Article 3 dealt with completing the rough turning of the Natural Edge Bowl; you have rough turned both the inside and the outside of the bowl and you are ready to dry the bowl. We will discuss several ways to dry the bowls also how to finish turning the bottom of the bowl and final sanding.
There are a number of ways to dry your bowl. Many wood turners will continually turn bowls and place then in a cool dry location with moderate temperature and good air circulation to dry; this process will take about one year. This method allows you to create an inventory of bowls at very stages of dry; you will always have a dry bowl ready to finish. I never liked waiting a long time for wood to dry so I built a small Wood Kiln; see below. This kiln will dry a bowl 1 inch thick in 7 to 14 days all depending the amount of moisture to be removed and the amount of wood that is in the kiln.
Other ways to dry green wood is to microwave the wood in short bursts until it is dry; it is very easy to burn the wood. On a very small scale this might be OK. Another way is to place green turnings in dry wood chips, works well but again this process takes time.
Let’s jump ahead and start working on our dried rough turned bowl. Some types of wood will have small checks, these can be turned out. There will also be some warping which can also be turned out. Some species wood will crack and warp no matter what you do, Pacific Madrone (Arbutus menxiesii), is one; very petty wood. The only way I have been able dry this wood is let it slowly air dry and then work around the cracks and warping.
Your bowl has been finished both inside and outside and sanded to least 250 grit. Some wood turners will sand way out to 600 or more, this can be a detriment to your project because the finish will not stick to the wood if it is too smooth, read the manufactures instructions. Most finishes; waxes, varnishes, oil, water based products and lacquer all recommend sanding the surface to 250 grit. One of my favorite finishes is “Dalys Profin”, Gloss; this is a wipe on and wipe off oil product, leaves a very nice finish.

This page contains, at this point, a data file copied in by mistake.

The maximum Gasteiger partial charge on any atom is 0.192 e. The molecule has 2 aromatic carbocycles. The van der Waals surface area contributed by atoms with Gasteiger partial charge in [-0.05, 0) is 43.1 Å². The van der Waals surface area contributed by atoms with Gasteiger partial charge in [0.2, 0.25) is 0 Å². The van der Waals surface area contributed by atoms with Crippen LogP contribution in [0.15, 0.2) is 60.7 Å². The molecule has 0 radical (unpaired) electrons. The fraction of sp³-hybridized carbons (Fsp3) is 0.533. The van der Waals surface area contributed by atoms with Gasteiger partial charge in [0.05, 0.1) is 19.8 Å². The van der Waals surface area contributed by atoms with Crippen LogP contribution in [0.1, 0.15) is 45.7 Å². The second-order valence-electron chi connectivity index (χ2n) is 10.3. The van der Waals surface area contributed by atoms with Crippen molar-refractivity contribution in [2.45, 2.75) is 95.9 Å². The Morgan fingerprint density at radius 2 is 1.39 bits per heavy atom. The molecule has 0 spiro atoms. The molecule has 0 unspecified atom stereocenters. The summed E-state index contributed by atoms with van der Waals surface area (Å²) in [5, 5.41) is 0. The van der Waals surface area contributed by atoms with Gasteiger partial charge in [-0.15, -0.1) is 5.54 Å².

The final step is to finish the bottom of the bowl; this is called reverse chucking. There are mega or jumbo jaws available that will attach to your scroll chuck; the shape of the edge of the bowl will make or break your ability to hold the bowl in the chuck. If your bowl has a smooth even edge the jumbo jaws are good. My preferred method is vacuum chucking, as long as the bottom is smooth with no holes it is bullet proof. At sea level a six inch vacuum cup has about 400 pounds of holding force.
Centering the turning on the vacuum chuck is the hardest part. The best way to center the bowl on the vacuum cup is to use a scroll chuck with a reverse “Chucking Alignment Adapter” which is inserted into the tail stock. The tail stock, with the bowl is brought forward to the vacuum cup almost touching and locked down to stabilize the bowl. Turn on the vacuum and advance the quill to the vacuum cup. After the bowl is sucked tight to the vacuum cup loosen the scroll chuck and withdraw the tail stock. Turn the bottom.
When I turn the bottom I like to leave a small foot for the bowl to rest on, this creates a shadow under the lower edge of the bowl, makes for a nicer presentation.